Leaders on the line: Enhancing the leadership capability of first-line-manager-academics
Prof. Sharon Mavin and Dr Ceridwyn Bessant, Newcastle Business School
UK business schools have experienced rapid growth and proliferated change in an increasing challenging and competitive environment where funding constraints, government policy, technology, international expansion, recruitment of international students, and contradictory stakeholder expectations are major considerations in decision-making.
Within this context, business school performance is frequently evaluated and accounted for against diverse and often competing internal and external key performance measures. This includes instruments such as league table criteria, research, impact and teaching quality assessments, professional/accreditation body standards, corporate and public engagement, enterprise and innovation.
The assumption in a growing number of UK HEI strategies and associated KPIs is that effective internal ‘management’ is required to compete successfully and that academics play a part in this process. One response to managing diverse activities and evaluating accountability in large complex ‘full service’ business schools has been to devolve ‘management’ below the level of the dean, associate dean, head of department, and professoriate to ‘front line’ lecturers, senior lecturers and principal lecturer/readers.
In doing so, business schools adopt a human resource management approach operating in public and private sector organisations where aspects of management and leadership and associated responsibilities lie with the first line manager in the organisational hierarchy. Many HR strategies and policies in UK HEIs now adopt structures incorporating the first-line-manager-academic (FLMA) role in schools and departments. The FLMA role is the level at which academics first take responsibility and have some accountability for the line management of staff, budgets, resources, product/service portfolios and are therefore recognised as a part of the management infrastructure. Examples in UK business schools include the roles of programme director, accreditation lead, workload planning lead, doctoral director, learning and teaching enhancement and assurance (National Student Survey), impact and enterprise leads, and heads of centres.
While academics who hold FLMA roles can be seen as a key part of the pipeline of management and leadership capacity in business schools, ‘management’ by and of academics is highly contested by administrators and academics alike and the challenges facing FLMAs are under-researched and remain an ‘untold story’ (Mercer, 2009: 348). The points which follow result from research from three linked surveys of UK FLMAs, deans of business schools and university human resource directors (HRDs) investigating the difficulties faced by FLMAs and the extent to which those in the FLMA role are enabled and supported to fulfill their responsibilities as both academics and managers in an increasingly challenging environment.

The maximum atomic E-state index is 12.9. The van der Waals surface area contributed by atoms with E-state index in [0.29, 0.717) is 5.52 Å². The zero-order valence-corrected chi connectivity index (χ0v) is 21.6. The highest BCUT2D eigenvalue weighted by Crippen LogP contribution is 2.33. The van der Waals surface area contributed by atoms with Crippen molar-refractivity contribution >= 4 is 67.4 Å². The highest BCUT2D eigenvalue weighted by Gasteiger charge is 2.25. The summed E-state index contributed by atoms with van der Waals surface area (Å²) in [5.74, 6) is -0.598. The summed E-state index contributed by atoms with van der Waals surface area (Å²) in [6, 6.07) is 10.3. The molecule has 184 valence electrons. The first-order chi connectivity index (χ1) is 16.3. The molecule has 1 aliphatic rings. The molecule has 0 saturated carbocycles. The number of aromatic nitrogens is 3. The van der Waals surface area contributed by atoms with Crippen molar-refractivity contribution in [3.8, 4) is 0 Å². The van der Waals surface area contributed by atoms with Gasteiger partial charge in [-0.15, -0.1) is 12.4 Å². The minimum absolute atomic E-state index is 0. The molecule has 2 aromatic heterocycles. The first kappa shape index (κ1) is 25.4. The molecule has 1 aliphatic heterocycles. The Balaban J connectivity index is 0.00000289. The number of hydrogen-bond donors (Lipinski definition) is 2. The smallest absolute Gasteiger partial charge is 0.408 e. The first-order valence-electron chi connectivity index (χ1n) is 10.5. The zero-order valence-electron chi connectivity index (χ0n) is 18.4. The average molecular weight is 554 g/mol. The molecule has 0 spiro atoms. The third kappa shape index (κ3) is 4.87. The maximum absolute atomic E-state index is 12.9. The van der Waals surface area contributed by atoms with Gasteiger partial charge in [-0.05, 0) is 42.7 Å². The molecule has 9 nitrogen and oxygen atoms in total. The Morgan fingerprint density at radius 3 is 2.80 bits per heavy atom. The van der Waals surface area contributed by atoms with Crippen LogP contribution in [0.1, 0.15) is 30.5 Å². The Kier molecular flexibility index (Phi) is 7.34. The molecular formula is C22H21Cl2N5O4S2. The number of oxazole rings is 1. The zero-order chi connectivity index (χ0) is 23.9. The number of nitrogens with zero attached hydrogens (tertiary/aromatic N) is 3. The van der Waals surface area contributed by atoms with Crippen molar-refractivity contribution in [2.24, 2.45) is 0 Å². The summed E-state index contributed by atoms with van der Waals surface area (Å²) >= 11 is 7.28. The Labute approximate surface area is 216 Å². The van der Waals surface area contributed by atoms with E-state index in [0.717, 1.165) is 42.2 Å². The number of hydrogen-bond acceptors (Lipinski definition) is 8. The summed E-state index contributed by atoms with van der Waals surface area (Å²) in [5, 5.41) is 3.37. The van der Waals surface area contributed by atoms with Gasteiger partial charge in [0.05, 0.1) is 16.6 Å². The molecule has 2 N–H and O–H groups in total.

Key findings from the research into the first-line-manager-academic role suggest that:
- Different cultural and contextual conditions within individual institutions influence the nature, perception, recognition, enactment, and support for and impact of the FLMA role in UK business schools.
- The FLMA role is important now and it is likely to become more important to both the personal and career development of FLMAs as well as to business school effectiveness.
- There is a lack of shared clarity, definition, and recognition regarding the FLMA role.
- Appointment processes are subject to significant variations between institutions and sectors.
- The development of appropriate managerial skills and the acquisition of managerial experience are important to FLMA performance.
- Recognition of the importance of early career exposure to ‘management’ requires an institutional response in determining the nature of, and support for, the FLMA role.
- The volume of demands that FLMAs have to balance as lecturers, researchers, and managers creates work overload and tensions between management and academic role expectations which are significant and impact on the performance of each.
HR systems, frameworks, and policies are not always as well constructed and implemented as they could be. If business schools are going to be effective in meeting the challenges of capacity, capability, change and competitiveness, then greater attention to the role that FLMAs play is essential. This means that FLMA roles need to be universally recognised as important, clearly defined, aligned to career pathways, and supported by institutional and sector resources. Appropriate processes of recruitment and selection, talent management, training and development, mentoring and coaching, appraisal and feedback should be in place alongside adequate resource support. However, these changes will only be fully effective if cultural resistance to the acceptance of academics as managers is addressed and established institutional practices are challenged. As the FLMA role plays a significant part in UK HE strategies and policies and impacts on organisational performance, then substantial organisational and human resource development support is required to legitimise and facilitate the role of the FLMA within academic environments.
Mercer, J. (2009) ‘Junior academic-manager in higher education: An untold story?’ International Journal of Educational Management, 23(4): 348–359.